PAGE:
Gene Therapy For Neuromuscular Disorders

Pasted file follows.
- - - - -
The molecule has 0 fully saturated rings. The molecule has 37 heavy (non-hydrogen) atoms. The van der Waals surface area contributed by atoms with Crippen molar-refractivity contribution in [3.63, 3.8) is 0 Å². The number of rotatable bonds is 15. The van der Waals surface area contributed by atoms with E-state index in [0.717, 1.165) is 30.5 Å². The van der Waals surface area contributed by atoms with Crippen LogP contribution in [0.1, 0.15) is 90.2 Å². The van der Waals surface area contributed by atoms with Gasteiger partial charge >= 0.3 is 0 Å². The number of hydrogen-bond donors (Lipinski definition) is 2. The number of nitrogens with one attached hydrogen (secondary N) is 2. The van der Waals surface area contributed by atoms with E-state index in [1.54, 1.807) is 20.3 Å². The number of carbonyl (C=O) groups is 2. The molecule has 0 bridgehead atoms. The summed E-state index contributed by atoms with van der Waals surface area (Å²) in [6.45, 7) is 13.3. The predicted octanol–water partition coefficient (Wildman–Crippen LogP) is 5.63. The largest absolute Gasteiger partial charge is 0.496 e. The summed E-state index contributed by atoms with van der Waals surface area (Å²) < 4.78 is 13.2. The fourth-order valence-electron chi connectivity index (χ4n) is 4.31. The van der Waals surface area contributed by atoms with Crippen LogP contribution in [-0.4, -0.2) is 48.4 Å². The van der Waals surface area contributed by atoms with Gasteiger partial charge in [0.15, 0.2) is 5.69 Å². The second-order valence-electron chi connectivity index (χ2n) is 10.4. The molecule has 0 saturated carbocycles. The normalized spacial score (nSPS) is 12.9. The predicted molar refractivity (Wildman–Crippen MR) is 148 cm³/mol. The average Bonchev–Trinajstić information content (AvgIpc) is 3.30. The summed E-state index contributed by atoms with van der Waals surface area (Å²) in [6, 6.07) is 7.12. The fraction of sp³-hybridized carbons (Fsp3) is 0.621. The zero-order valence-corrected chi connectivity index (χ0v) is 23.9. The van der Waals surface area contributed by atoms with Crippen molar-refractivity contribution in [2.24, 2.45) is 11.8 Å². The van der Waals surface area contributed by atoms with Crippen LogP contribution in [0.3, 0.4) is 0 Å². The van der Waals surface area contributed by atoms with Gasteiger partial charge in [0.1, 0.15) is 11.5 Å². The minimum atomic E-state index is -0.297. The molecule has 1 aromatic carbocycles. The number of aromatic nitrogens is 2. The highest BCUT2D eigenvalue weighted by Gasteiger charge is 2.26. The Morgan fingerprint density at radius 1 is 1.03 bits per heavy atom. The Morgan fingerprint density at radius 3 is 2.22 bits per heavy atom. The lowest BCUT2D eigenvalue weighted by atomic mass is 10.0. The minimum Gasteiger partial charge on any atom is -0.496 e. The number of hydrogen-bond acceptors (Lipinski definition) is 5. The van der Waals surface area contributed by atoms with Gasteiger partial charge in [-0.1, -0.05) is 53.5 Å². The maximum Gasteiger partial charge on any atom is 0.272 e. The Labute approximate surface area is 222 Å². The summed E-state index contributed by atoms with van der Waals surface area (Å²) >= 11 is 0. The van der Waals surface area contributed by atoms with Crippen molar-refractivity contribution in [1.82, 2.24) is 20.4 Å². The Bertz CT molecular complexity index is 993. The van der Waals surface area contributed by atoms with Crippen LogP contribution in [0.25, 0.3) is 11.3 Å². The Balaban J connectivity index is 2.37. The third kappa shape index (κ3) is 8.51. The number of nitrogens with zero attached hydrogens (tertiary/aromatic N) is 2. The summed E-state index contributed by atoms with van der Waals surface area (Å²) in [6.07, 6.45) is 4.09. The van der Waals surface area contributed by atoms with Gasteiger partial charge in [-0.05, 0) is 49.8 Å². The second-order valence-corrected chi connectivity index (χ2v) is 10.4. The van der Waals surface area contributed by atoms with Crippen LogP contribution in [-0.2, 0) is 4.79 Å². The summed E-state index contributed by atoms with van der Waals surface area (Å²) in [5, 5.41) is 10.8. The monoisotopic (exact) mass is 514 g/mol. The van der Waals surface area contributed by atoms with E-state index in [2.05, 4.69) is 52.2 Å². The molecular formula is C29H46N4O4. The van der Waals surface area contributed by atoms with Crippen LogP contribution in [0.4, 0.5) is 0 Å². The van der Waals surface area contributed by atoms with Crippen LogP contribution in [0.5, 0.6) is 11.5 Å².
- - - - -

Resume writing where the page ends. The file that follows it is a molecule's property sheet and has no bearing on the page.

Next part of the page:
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1. Gene therapy 1.1.1. Goal of gene replacement therapy for neuromuscular disorders. • What is gene therapy Definition: Gene therapy is the introduction of nucleic acid, including DNA, RNA and their analogue into cells of living organism to treat diseases. This is occurred through modifying expression of gene of interests, triggering alteration of certain biological functions. The target of gene therapy is confined to living cells, mostly because that the native DNA and RNA processing machinery is needed to amplify the introduced genetic information and generate functional products, such as protein, shRNA or microRNA. To a lesser extent, gene therapy aims at modulating the function of recipient cells. The exception here is the secreted molecules, such as clotting factors. As a result, the abundance of target cells, to certain extent, determines the effect of gene therapy. This is especially true for myopathy. In the advanced stage of diseases, such as DMD, surviving myofibers are so limited that even the function of individual myofiber is fully restored, there would be no appreciable functional improvement on tissue level. The advent of stem cell technology, including human embryonic stem cells and induced pluripotent stem cells (iPSCs) has the potential to overcome this bottleneck of gene therapy. Because of its indefinite self-replicating potential and the capacity to be converted into nearly all cell types within the body, pluripotent stem cells can theoretically
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